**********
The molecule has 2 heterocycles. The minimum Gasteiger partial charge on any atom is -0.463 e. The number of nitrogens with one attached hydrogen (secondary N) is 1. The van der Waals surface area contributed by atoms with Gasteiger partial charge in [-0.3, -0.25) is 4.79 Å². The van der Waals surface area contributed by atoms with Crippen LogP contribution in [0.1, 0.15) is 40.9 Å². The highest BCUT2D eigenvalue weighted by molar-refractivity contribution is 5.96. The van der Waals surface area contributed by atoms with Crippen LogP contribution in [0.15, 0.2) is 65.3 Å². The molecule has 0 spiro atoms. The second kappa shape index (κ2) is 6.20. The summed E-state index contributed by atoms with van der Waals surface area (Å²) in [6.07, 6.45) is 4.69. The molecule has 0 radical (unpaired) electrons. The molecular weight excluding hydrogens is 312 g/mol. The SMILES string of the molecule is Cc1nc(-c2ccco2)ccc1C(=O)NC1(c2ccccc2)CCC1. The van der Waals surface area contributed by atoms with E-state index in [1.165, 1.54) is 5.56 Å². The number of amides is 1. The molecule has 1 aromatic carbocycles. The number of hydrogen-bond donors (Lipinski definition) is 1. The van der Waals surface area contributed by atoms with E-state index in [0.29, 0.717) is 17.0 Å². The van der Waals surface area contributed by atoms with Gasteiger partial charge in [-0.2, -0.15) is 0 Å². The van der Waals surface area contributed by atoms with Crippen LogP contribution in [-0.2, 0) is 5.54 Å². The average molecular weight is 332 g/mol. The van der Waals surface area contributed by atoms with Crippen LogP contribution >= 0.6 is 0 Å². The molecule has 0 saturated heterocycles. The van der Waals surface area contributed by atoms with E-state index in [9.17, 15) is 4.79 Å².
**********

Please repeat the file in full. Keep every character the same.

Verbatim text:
The molecule has 2 heterocycles. The minimum Gasteiger partial charge on any atom is -0.463 e. The number of nitrogens with one attached hydrogen (secondary N) is 1. The van der Waals surface area contributed by atoms with Gasteiger partial charge in [-0.3, -0.25) is 4.79 Å². The van der Waals surface area contributed by atoms with Crippen LogP contribution in [0.1, 0.15) is 40.9 Å². The highest BCUT2D eigenvalue weighted by molar-refractivity contribution is 5.96. The van der Waals surface area contributed by atoms with Crippen LogP contribution in [0.15, 0.2) is 65.3 Å². The molecule has 0 spiro atoms. The second kappa shape index (κ2) is 6.20. The summed E-state index contributed by atoms with van der Waals surface area (Å²) in [6.07, 6.45) is 4.69. The molecule has 0 radical (unpaired) electrons. The molecular weight excluding hydrogens is 312 g/mol. The SMILES string of the molecule is Cc1nc(-c2ccco2)ccc1C(=O)NC1(c2ccccc2)CCC1. The van der Waals surface area contributed by atoms with E-state index in [1.165, 1.54) is 5.56 Å². The number of amides is 1. The molecule has 1 aromatic carbocycles. The number of hydrogen-bond donors (Lipinski definition) is 1. The van der Waals surface area contributed by atoms with E-state index in [0.29, 0.717) is 17.0 Å². The van der Waals surface area contributed by atoms with Gasteiger partial charge in [-0.2, -0.15) is 0 Å². The van der Waals surface area contributed by atoms with Crippen LogP contribution in [-0.2, 0) is 5.54 Å². The average molecular weight is 332 g/mol. The van der Waals surface area contributed by atoms with Crippen LogP contribution >= 0.6 is 0 Å². The molecule has 0 saturated heterocycles. The van der Waals surface area contributed by atoms with E-state index in [9.17, 15) is 4.79 Å².